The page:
-- Robert Preidt
FRIDAY, Dec. 13, 2013 (HealthDay News) -- Having a longer
maternity leave reduces a woman's risk of postpartum depression,
new research shows.
The findings suggest that the maximum 12 weeks of maternity
leave given to American mothers under federal law may be
inadequate, according to the University of Maryland
"In the United States, most working women are back to work soon after giving birth, with the majority not taking more than three months of leave," study leader Dr. Rada Dagher said in a university news release.
"But our study showed that women who return to work sooner than six months after childbirth have an increased risk of postpartum depressive symptoms," added Dagher, an assistant professor of health services administration at the School of Public Health.
In the year after giving birth, about 13 percent of mothers
experience postpartum depression, which can cause serious symptoms
similar to clinical depression.
This study included more than 800 women in Minnesota who were
followed for a year after they gave birth. About 7 percent of the
mothers went back to work within six weeks, 46 percent by 12 weeks,
and 87 percent by six months.
Women who were still on maternity leave at each of those time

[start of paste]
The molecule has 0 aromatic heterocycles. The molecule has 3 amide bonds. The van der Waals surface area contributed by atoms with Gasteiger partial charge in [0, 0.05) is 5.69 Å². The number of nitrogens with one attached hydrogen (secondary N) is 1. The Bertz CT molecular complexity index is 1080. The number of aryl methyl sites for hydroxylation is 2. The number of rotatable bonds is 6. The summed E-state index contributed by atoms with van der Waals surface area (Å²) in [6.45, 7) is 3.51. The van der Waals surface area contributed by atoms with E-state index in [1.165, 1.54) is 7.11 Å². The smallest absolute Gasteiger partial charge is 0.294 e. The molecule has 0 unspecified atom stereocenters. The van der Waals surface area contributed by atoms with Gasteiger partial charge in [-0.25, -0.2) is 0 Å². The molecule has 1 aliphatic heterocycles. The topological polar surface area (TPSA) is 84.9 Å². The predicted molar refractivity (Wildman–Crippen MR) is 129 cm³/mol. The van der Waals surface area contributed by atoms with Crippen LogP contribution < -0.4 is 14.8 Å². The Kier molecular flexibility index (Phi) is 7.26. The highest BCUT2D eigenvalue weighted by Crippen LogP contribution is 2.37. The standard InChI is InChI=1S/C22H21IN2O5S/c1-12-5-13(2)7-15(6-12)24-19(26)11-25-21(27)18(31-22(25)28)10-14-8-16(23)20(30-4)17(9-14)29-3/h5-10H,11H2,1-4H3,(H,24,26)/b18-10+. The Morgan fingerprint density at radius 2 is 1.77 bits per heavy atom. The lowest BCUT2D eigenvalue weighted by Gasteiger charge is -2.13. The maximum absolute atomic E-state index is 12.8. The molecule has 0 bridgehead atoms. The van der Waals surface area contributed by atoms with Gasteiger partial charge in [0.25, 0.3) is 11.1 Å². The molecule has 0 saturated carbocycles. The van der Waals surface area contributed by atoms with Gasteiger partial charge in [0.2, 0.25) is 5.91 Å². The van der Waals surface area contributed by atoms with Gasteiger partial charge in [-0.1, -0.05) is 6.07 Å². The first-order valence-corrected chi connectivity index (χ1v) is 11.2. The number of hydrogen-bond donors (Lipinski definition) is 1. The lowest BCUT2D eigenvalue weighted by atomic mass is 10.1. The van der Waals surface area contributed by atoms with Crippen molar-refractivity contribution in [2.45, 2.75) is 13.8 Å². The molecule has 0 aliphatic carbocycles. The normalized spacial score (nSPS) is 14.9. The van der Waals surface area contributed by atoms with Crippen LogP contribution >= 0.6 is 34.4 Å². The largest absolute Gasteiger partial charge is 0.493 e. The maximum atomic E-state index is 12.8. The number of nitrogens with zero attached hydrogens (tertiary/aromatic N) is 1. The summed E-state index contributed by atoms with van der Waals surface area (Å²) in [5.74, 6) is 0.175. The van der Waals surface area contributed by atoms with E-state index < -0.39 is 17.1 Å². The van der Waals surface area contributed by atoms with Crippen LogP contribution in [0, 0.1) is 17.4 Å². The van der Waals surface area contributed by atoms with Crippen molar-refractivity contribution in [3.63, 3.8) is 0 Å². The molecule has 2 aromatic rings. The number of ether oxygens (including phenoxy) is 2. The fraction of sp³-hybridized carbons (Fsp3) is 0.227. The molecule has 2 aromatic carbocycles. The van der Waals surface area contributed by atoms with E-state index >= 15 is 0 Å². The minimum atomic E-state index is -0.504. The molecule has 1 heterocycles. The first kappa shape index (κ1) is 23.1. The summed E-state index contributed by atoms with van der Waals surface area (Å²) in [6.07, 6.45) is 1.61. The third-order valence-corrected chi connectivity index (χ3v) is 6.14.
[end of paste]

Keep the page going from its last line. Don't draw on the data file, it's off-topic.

points had lower postpartum depression scores than those who had
returned to work, according to the findings published online Dec. 4
Journal of Health Politics, Policy and Law.
The researchers concluded that "the current leave duration
provided by the Family and Medical Leave Act, 12 weeks, may not be
sufficient for mothers at risk for or experiencing postpartum
Future discussions about maternity leave policy should take into
consideration the health of mothers after they give birth, the
study authors added.
They also noted that many women are not covered by the Family
and Medical Leave Act or cannot afford to take unpaid leave and
have to return to work sooner that what may ideal for their health
after giving birth.
Although the study found an association between longer maternity
leave and less likelihood of postpartum depression in women, it did
not prove a cause-and-effect relationship.
The American Academy of Pediatrics has more about
EBSCO Information Services is fully accredited by URAC. URAC is an independent, nonprofit health care accrediting organization dedicated to promoting health care quality through accreditation, certification and commendation.
Please be aware that this information is provided to supplement the care provided by your physician. It is neither intended nor implied to be a substitute for professional medical advice. CALL YOUR HEALTHCARE PROVIDER IMMEDIATELY IF YOU THINK YOU MAY HAVE A MEDICAL EMERGENCY. Always seek the advice of your physician or other qualified health provider prior to starting any new treatment or with any questions you may have regarding a medical condition.
Copyright © EBSCO Information Services. All rights reserved.